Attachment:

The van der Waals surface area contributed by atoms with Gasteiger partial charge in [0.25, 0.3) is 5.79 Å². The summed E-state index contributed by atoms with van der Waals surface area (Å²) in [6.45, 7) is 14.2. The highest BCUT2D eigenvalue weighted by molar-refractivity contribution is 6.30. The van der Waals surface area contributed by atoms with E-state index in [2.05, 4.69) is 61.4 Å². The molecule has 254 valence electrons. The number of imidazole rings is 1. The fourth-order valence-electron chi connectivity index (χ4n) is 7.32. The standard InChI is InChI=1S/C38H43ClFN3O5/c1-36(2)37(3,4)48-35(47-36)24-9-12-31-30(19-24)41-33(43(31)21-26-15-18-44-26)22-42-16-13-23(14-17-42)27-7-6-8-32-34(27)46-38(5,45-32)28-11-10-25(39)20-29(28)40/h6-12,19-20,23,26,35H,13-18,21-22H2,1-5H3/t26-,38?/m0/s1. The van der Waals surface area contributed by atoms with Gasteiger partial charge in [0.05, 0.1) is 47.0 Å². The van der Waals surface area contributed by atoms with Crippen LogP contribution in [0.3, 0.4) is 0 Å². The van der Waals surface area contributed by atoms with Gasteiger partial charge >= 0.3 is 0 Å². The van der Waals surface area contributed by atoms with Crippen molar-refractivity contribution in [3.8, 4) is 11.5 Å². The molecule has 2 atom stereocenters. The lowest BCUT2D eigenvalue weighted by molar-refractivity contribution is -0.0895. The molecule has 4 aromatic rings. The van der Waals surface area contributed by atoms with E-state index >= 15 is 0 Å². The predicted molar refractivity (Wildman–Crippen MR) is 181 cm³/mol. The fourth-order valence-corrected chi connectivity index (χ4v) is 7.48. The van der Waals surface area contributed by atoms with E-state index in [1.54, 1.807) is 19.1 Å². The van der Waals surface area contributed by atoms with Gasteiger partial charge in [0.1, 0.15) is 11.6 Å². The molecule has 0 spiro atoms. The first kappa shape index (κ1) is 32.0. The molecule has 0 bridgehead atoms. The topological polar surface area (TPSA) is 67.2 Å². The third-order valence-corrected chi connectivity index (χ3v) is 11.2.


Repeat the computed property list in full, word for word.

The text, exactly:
The van der Waals surface area contributed by atoms with Gasteiger partial charge in [0.25, 0.3) is 5.79 Å². The summed E-state index contributed by atoms with van der Waals surface area (Å²) in [6.45, 7) is 14.2. The highest BCUT2D eigenvalue weighted by molar-refractivity contribution is 6.30. The van der Waals surface area contributed by atoms with E-state index in [2.05, 4.69) is 61.4 Å². The molecule has 254 valence electrons. The number of imidazole rings is 1. The fourth-order valence-electron chi connectivity index (χ4n) is 7.32. The standard InChI is InChI=1S/C38H43ClFN3O5/c1-36(2)37(3,4)48-35(47-36)24-9-12-31-30(19-24)41-33(43(31)21-26-15-18-44-26)22-42-16-13-23(14-17-42)27-7-6-8-32-34(27)46-38(5,45-32)28-11-10-25(39)20-29(28)40/h6-12,19-20,23,26,35H,13-18,21-22H2,1-5H3/t26-,38?/m0/s1. The van der Waals surface area contributed by atoms with Gasteiger partial charge in [0.05, 0.1) is 47.0 Å². The van der Waals surface area contributed by atoms with Crippen LogP contribution in [0.3, 0.4) is 0 Å². The van der Waals surface area contributed by atoms with Gasteiger partial charge >= 0.3 is 0 Å². The van der Waals surface area contributed by atoms with Crippen molar-refractivity contribution in [3.8, 4) is 11.5 Å². The molecule has 2 atom stereocenters. The lowest BCUT2D eigenvalue weighted by molar-refractivity contribution is -0.0895. The molecule has 4 aromatic rings. The van der Waals surface area contributed by atoms with E-state index >= 15 is 0 Å². The predicted molar refractivity (Wildman–Crippen MR) is 181 cm³/mol. The fourth-order valence-corrected chi connectivity index (χ4v) is 7.48. The van der Waals surface area contributed by atoms with E-state index in [1.54, 1.807) is 19.1 Å². The van der Waals surface area contributed by atoms with Gasteiger partial charge in [0.1, 0.15) is 11.6 Å². The molecule has 0 spiro atoms. The first kappa shape index (κ1) is 32.0. The molecule has 0 bridgehead atoms. The topological polar surface area (TPSA) is 67.2 Å². The third-order valence-corrected chi connectivity index (χ3v) is 11.2.